interior we've exposed,
she half-expects to find
three magi in the manger,

a mother and her child.
She half-expects to read
on tablets of gingerbread

a line or two of Scripture,
as she has every morning
inside a dated shutter

on her Advent calendar.
She takes it from the mantel
and coaxes one fingertip

under the perforation,
as if her future hinges
on not tearing off the flap

under which a thumbnail picture
by Raphael or Giorgione,
Hans Memling or David

of apses, niches, archways,
cradles a smaller scene
of a mother and her child,

of the lidded jewel-box
of Mary's downcast eyes.
Flee into Egypt, cries

the angel of the Lord
to Joseph in a dream,
for Herod will seek the young

child to destroy him. While
she works to tile the roof
with shingled peppermints,

I wash my sugared hands
and step out to the deck
to lug the shutter in,

a page torn from a book
still blank for the two of us,
a mother and her child.

by Mary Jo Salter, from Open Shutters. © Alfred A. Knopf, 2003. (buy now)

from "The Writers Almanac"

Saturday, December 17, 2011

Karma -- A Poem for this Season of Wonder

Christmas was in the air and all was well
With him, but for a few confusing flaws
In divers of God's images. Because
A friend of his would neither buy nor sell,
Was he to answer for the axe that fell?
He pondered; and the reason for it was,
Partly, a slowly freezing Santa Claus
Upon the corner, with his beard and bell.

Acknowledging an improvident surprise,
He magnified a fancy that he wished
The friend whom he had wrecked were here again.
Not sure of that, he found a compromise;
And from the fulness of his heart he fished
A dime for Jesus who had died for men.

-- Edward Arlington Robinson

Friday, December 16, 2011

Christmas -- A Poem for this Season of Wonder

Though crowded be the inn, although God’s son
Is lying in the hay, my soul may enter.
There’s need, on man of flesh, of thoughts that centre
On fleshly things today: here cryeth one.

Who’ll cry one day for us, compared to whom
A queen’s newborn is but a worthless plaything.
This child in manager will fulfil our waiting
Whenas the times are full and ease our doom.

God resteth in our flesh, here fatherless,
In heaven motherless. Word co-creative,
God, Father of the virgin and her native,
Lies in the hay. Rest here and cease thy stress,

My soul, cease rhyming without rhyme or reason.
A mute humility is here in season.

-- by Constantijn Huygens

Thursday, December 15, 2011

The Winter Is Cold, Is Cold -- A Poem for this Season of Wonder

The winter is cold, is cold.
All’s spent in keeping warm.
Has joy been frozen, too?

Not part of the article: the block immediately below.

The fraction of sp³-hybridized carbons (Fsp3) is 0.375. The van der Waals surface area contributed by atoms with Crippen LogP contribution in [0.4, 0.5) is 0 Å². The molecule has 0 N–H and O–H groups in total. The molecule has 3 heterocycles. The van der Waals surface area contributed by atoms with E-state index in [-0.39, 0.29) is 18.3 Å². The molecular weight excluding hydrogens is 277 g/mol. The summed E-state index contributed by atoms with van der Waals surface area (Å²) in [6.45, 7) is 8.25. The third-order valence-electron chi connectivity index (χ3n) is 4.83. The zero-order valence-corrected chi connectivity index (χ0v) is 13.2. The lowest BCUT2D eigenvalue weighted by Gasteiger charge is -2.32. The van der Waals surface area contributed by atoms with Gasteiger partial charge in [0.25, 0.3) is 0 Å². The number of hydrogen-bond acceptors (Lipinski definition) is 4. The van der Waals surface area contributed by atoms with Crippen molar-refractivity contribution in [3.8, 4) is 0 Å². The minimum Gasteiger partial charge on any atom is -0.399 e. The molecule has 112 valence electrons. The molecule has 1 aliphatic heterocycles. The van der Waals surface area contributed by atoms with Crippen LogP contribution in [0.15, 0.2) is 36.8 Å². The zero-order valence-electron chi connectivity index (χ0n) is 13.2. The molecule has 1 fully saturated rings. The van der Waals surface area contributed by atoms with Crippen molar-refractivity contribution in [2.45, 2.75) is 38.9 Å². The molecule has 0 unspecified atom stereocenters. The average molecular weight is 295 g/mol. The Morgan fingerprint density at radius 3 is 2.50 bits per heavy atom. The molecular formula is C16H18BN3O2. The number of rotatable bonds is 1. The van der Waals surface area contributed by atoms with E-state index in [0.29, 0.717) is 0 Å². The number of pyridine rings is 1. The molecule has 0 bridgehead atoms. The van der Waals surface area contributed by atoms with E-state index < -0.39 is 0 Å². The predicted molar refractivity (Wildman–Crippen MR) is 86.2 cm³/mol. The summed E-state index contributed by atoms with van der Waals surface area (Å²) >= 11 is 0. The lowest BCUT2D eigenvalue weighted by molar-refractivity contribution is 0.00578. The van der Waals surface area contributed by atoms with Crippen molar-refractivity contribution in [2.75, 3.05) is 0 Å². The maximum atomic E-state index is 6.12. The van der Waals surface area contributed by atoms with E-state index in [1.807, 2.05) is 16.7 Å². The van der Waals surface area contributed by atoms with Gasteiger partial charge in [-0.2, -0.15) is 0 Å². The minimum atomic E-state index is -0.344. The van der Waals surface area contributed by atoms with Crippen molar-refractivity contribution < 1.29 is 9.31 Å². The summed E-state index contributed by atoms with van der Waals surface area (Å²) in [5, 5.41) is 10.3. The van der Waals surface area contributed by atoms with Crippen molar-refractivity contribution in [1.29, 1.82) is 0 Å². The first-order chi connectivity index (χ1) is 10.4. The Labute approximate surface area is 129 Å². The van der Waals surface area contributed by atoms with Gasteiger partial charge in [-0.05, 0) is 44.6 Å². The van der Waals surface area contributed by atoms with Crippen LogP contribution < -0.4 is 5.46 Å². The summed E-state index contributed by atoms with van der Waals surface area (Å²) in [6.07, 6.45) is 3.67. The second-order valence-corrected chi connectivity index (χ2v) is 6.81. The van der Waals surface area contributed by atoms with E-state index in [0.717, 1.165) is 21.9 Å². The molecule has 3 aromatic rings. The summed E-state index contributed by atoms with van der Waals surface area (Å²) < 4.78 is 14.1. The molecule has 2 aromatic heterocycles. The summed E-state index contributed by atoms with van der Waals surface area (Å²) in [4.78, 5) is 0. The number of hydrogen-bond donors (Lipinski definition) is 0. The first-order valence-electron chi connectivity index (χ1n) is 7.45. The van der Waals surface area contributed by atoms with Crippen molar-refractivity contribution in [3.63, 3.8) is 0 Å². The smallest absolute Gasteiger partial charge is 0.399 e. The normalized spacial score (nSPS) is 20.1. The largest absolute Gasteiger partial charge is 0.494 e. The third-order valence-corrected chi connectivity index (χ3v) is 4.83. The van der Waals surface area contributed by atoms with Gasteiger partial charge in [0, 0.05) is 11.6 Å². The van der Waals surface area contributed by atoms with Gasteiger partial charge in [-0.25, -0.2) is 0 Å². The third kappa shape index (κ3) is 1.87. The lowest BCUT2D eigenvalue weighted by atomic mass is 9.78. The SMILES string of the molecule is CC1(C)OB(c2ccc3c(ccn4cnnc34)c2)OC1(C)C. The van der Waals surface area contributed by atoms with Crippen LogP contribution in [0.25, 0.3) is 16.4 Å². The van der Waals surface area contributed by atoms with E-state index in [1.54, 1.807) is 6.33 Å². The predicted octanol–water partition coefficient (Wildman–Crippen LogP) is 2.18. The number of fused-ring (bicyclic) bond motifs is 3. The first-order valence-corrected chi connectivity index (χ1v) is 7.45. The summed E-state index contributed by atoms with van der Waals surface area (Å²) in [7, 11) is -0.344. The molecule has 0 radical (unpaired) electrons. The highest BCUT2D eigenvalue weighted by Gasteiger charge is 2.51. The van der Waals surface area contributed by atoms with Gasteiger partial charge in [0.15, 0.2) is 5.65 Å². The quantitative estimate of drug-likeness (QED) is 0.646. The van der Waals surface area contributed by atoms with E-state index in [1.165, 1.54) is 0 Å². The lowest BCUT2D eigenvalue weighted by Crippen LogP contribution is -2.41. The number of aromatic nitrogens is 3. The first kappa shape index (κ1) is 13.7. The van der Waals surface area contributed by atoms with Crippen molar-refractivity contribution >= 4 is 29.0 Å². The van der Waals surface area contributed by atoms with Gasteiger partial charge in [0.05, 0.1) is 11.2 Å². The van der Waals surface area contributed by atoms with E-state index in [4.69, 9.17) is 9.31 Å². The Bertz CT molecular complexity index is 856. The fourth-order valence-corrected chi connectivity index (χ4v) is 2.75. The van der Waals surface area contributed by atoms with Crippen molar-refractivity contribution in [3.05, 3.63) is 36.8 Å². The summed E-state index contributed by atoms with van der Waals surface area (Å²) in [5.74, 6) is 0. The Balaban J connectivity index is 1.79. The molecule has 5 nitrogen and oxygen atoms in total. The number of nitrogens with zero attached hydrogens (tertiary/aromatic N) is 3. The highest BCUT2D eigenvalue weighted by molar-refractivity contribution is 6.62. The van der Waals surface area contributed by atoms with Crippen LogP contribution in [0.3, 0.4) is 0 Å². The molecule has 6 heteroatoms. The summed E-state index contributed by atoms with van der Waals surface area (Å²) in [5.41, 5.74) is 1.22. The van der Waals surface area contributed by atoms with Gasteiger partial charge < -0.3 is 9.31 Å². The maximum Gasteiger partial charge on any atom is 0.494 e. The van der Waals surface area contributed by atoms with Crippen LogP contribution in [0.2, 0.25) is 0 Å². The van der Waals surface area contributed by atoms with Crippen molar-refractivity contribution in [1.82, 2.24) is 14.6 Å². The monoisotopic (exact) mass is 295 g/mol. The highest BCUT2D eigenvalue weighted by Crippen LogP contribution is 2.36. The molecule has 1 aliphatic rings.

I blow upon my hands
Stiff from the biting wind.
My heart beats slow, beats slow.
What has become of joy?

If joy’s gone from my heart
Then it is closed to You
Who made it, gave it life.
If I protect myself
I’m hiding, Lord, from you.
How we defend ourselves
In ancient suits of mail!

Protected from the sword,
Shrinking from the wound,
We look for happiness,
Small, safety-seeking, dulled,
Selfish, exclusive, in-turned.
Elusive, evasive, peace comes
Only when it’s not sought.

Help me forget the cold
That grips the grasping world.
Let me stretch out my hands
To purifying fire,
Clutching fingers uncurled.
Look! Here is the melting joy.
My heart beats once again.

--by Madeleine L’Engle

Monday, December 12, 2011

Birthing -- A Poem for this Season of Wonder

How does one birth peace. . .
in a world that seems to prefer the profits of war?
How can one birth hope. . .
in a time when devastation is born of poverty and pandemic?
How does one birth love. . .
in a world whose heart is captive to fear?
How can one birth joy. . .
How can one birth joy?
The plastic manger scene on the front lawn
just doesn't do it!
Birthing is so much more!
It is, and requires. . .
radical intimacy,
prolonged patience,
the coming together of pain and ecstasy,
the joining of our deepest hopes and fears.
Face it,
birthing is a messy business.
And yet this process occurs every moment of our lives:
as our bodies birth cell upon cell,
as our minds birth ideas and dreams into the world,
as our spirits birth. . .
in the midst of labor and pain. . .
as our spirits birth.. JOY!

-- by Mark Unbehagen

Sunday, December 11, 2011

The Coming -- A Poem for this Season of Wonder

And God held in his hand
A small globe. Look he said.
The son looked. Far off,
As through water, he saw
A scorched land of fierce
Colour. The light burned
There; crusted buildings
Cast their shadows: a bright
Serpent, A river
Uncoiled itself, radiant
With slime.
On a bare
Hill a bare tree saddened
The sky. many People
Held out their thin arms
To it, as though waiting